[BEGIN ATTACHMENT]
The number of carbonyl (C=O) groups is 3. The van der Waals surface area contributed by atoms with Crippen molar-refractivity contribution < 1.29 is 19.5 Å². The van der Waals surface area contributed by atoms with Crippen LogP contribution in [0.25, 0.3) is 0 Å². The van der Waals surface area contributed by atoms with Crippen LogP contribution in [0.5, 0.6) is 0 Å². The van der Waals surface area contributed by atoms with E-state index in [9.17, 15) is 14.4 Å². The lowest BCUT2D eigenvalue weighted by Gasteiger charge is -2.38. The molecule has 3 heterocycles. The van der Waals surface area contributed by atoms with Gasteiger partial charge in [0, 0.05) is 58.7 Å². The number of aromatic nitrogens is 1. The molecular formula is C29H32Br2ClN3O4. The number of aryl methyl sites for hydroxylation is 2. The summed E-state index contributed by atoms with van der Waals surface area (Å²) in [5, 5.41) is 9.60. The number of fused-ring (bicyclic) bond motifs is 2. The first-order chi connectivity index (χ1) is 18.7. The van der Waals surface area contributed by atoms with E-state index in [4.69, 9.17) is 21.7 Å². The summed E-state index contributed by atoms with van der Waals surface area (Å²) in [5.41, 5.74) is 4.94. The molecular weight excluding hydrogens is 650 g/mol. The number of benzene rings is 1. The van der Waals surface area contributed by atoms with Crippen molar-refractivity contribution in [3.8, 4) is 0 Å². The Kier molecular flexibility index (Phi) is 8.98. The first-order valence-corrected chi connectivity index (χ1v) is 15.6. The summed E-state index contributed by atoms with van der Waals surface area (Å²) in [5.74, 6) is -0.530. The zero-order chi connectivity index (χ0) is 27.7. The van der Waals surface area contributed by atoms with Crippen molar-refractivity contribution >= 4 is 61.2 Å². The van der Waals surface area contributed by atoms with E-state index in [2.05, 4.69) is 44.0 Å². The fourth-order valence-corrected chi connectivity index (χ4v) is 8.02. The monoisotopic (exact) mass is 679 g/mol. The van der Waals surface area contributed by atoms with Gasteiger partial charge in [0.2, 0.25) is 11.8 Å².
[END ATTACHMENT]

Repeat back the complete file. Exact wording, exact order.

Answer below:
The number of carbonyl (C=O) groups is 3. The van der Waals surface area contributed by atoms with Crippen molar-refractivity contribution < 1.29 is 19.5 Å². The van der Waals surface area contributed by atoms with Crippen LogP contribution in [0.25, 0.3) is 0 Å². The van der Waals surface area contributed by atoms with Crippen LogP contribution in [0.5, 0.6) is 0 Å². The van der Waals surface area contributed by atoms with E-state index in [9.17, 15) is 14.4 Å². The lowest BCUT2D eigenvalue weighted by Gasteiger charge is -2.38. The molecule has 3 heterocycles. The van der Waals surface area contributed by atoms with Gasteiger partial charge in [0, 0.05) is 58.7 Å². The number of aromatic nitrogens is 1. The molecular formula is C29H32Br2ClN3O4. The number of aryl methyl sites for hydroxylation is 2. The summed E-state index contributed by atoms with van der Waals surface area (Å²) in [5, 5.41) is 9.60. The number of fused-ring (bicyclic) bond motifs is 2. The first-order chi connectivity index (χ1) is 18.7. The van der Waals surface area contributed by atoms with E-state index in [4.69, 9.17) is 21.7 Å². The summed E-state index contributed by atoms with van der Waals surface area (Å²) in [5.41, 5.74) is 4.94. The molecular weight excluding hydrogens is 650 g/mol. The number of benzene rings is 1. The van der Waals surface area contributed by atoms with Crippen molar-refractivity contribution in [3.8, 4) is 0 Å². The Kier molecular flexibility index (Phi) is 8.98. The first-order valence-corrected chi connectivity index (χ1v) is 15.6. The summed E-state index contributed by atoms with van der Waals surface area (Å²) in [5.74, 6) is -0.530. The zero-order chi connectivity index (χ0) is 27.7. The van der Waals surface area contributed by atoms with Crippen molar-refractivity contribution >= 4 is 61.2 Å². The van der Waals surface area contributed by atoms with E-state index in [2.05, 4.69) is 44.0 Å². The fourth-order valence-corrected chi connectivity index (χ4v) is 8.02. The monoisotopic (exact) mass is 679 g/mol. The van der Waals surface area contributed by atoms with Gasteiger partial charge in [0.2, 0.25) is 11.8 Å².